a long harangue about baptism and the Lord’s Supper,  you will be surprised to learn that the first
words out of his mouth are “The chief of
these means are prayer, whether in secret or with the great congregation;
searching the Scriptures (which implies reading, hearing, and meditating
thereon); and receiving the Lord’s Supper, eating bread and drinking wine in
remembrance of Him: And these we believe to be ordained of God, as the ordinary
channels of conveying his grace to the souls of men.”

            In fact, Wesley
is not going to talk about baptism at all in this context!  Why not? Because it is a one time and one
time only ordinance per person, and almost every single person Wesley addressed
in England, whether churched or not, had at least be christened as an infant and
listed in a church registry. If you have already been baptized, this cannot be
a means of grace for you going forward or thereafter.   

Indeed,
the Anglicans considered the whole country their parish, and you were on their
contact lists even if you were an ardent Baptist.   I never will forget how my wife and I
regularly got the Anglican parish letters and announcements in the mail, quite
unsolicited and sent to the caretakers house at Elvet Methodist Church.  They were claiming us as part of their parish
flock, even if we only went to the Methodist Church.  That’s the way it is when you have an
official State Church in various European countries.   Wesley then is going to discuss ‘means of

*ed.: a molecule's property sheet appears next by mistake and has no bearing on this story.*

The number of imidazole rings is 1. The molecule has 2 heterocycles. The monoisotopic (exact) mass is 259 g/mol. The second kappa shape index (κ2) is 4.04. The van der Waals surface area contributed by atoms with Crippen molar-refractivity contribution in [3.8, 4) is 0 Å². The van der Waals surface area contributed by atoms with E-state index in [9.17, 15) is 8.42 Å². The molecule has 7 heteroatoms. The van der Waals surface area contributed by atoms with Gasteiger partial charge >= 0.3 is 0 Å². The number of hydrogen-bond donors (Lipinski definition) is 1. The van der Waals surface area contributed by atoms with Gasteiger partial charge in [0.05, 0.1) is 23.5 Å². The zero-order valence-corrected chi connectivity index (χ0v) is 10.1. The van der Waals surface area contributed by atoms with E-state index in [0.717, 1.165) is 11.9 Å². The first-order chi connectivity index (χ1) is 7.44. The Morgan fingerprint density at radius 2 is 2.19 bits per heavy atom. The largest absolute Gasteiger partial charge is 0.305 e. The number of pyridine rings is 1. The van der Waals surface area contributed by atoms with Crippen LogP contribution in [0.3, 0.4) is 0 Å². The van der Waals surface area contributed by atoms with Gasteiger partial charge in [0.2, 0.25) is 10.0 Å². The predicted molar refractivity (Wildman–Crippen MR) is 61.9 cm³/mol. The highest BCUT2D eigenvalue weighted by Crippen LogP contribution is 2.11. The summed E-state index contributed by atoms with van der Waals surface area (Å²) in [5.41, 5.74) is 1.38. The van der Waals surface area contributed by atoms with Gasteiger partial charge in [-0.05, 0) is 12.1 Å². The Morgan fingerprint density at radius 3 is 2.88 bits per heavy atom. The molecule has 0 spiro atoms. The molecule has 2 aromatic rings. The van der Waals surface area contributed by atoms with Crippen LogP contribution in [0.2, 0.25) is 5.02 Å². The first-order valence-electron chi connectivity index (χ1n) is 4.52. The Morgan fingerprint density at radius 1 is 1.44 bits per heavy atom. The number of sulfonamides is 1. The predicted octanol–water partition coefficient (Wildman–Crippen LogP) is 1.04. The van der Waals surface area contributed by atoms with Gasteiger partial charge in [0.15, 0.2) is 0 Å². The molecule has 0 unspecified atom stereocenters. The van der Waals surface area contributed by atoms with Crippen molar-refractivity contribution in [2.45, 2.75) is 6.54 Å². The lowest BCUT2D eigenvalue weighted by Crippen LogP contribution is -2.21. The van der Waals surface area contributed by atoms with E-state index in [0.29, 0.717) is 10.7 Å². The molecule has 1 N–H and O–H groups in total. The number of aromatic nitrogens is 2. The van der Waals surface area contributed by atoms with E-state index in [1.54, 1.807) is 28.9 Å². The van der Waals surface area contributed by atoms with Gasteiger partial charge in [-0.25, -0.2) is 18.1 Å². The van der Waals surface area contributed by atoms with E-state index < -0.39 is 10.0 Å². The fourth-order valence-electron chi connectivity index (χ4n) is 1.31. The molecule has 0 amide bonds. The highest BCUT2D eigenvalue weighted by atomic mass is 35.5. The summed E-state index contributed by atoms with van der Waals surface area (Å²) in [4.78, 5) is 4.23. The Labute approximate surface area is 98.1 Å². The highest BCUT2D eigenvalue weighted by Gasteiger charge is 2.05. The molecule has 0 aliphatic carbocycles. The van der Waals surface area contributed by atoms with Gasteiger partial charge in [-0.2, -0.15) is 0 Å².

grace’ from the perspective of an audience for whom baptism could not or no
longer be a means of grace in the future.

 Notice the three means of grace he expects his
audience to participate in regularly: 1) prayer both individual and collective
prayer;  2) searching the Scriptures, or
as we might call it Bible study and devotional reading of the Bible, and
finally; 3) ‘constant’ communion.  Dealing
with the three means of grace Wesley mentions in this sermon is going to take
some time, so we will be treating all three in an introductory way here and prayer
in some detail in this chapter, and in subsequent chapters we will deal with
searching the Scriptures and Communion in more detail.

Lest
someone take a magical view of any of these three means he stresses once more, “Whosoever, therefore, imagines there is
any intrinsic power in any means whatsoever, does greatly err, not knowing the
Scriptures, neither the power of God. We know that there is no inherent power
in the words that are spoken in prayer, in the letter of Scripture read, the
sound thereof heard, or the bread and wine received in the Lord’s Supper; but
that it is God alone who is the Giver of every good gift, the Author of all
grace; that the whole power is of him, whereby, through any of these, there is
any blessing conveyed to our soul. We know, likewise, that he is able to give
the same grace, though there were no means on the face of the earth.”  
 Here of course Wesley is arguing against
Catholic theology in particular when it comes to the Lord’s Supper.  The grace and power lies in God, not in the
elements or the activities in themselves.
 Thus a magical view of what the
‘means’ can accomplish apart  from a
receptive heart, a heart of faith, is avoided.

Furthermore,
Wesley wants to stress that partaking in these means is not meritorious. It